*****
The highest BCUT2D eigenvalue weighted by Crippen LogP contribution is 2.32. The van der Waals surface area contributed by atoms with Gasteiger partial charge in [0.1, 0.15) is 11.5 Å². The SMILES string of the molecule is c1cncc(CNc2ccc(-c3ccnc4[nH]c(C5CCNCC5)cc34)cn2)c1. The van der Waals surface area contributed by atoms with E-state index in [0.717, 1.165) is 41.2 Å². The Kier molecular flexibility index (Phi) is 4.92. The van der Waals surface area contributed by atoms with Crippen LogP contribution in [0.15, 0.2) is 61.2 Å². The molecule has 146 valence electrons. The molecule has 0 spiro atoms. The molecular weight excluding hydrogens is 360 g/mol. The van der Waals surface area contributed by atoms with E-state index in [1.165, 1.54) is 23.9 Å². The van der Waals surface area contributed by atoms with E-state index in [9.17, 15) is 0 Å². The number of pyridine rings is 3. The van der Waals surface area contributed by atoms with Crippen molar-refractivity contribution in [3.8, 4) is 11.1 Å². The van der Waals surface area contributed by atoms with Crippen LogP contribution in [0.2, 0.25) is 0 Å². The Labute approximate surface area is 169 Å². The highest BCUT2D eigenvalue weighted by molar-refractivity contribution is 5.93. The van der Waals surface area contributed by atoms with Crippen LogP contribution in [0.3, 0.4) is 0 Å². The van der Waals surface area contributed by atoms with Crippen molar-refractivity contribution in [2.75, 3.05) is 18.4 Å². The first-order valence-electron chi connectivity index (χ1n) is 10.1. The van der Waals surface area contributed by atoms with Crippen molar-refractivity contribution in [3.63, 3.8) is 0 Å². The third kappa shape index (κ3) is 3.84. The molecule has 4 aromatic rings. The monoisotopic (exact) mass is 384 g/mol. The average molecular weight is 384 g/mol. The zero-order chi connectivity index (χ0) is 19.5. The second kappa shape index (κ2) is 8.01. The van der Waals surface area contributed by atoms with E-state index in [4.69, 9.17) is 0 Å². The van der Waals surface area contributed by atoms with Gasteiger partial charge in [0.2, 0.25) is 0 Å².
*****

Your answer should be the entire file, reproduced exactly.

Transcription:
The highest BCUT2D eigenvalue weighted by Crippen LogP contribution is 2.32. The van der Waals surface area contributed by atoms with Gasteiger partial charge in [0.1, 0.15) is 11.5 Å². The SMILES string of the molecule is c1cncc(CNc2ccc(-c3ccnc4[nH]c(C5CCNCC5)cc34)cn2)c1. The van der Waals surface area contributed by atoms with E-state index in [0.717, 1.165) is 41.2 Å². The Kier molecular flexibility index (Phi) is 4.92. The van der Waals surface area contributed by atoms with Crippen LogP contribution in [0.15, 0.2) is 61.2 Å². The molecule has 146 valence electrons. The molecule has 0 spiro atoms. The molecular weight excluding hydrogens is 360 g/mol. The van der Waals surface area contributed by atoms with E-state index in [1.165, 1.54) is 23.9 Å². The van der Waals surface area contributed by atoms with E-state index in [9.17, 15) is 0 Å². The number of pyridine rings is 3. The van der Waals surface area contributed by atoms with Crippen molar-refractivity contribution in [3.8, 4) is 11.1 Å². The van der Waals surface area contributed by atoms with Crippen LogP contribution in [0.2, 0.25) is 0 Å². The Labute approximate surface area is 169 Å². The highest BCUT2D eigenvalue weighted by molar-refractivity contribution is 5.93. The van der Waals surface area contributed by atoms with Crippen LogP contribution in [0.3, 0.4) is 0 Å². The van der Waals surface area contributed by atoms with Crippen molar-refractivity contribution in [2.75, 3.05) is 18.4 Å². The first-order valence-electron chi connectivity index (χ1n) is 10.1. The van der Waals surface area contributed by atoms with Crippen molar-refractivity contribution in [3.63, 3.8) is 0 Å². The third kappa shape index (κ3) is 3.84. The molecule has 4 aromatic rings. The monoisotopic (exact) mass is 384 g/mol. The average molecular weight is 384 g/mol. The zero-order chi connectivity index (χ0) is 19.5. The second kappa shape index (κ2) is 8.01. The van der Waals surface area contributed by atoms with E-state index in [4.69, 9.17) is 0 Å². The van der Waals surface area contributed by atoms with Gasteiger partial charge in [0.2, 0.25) is 0 Å².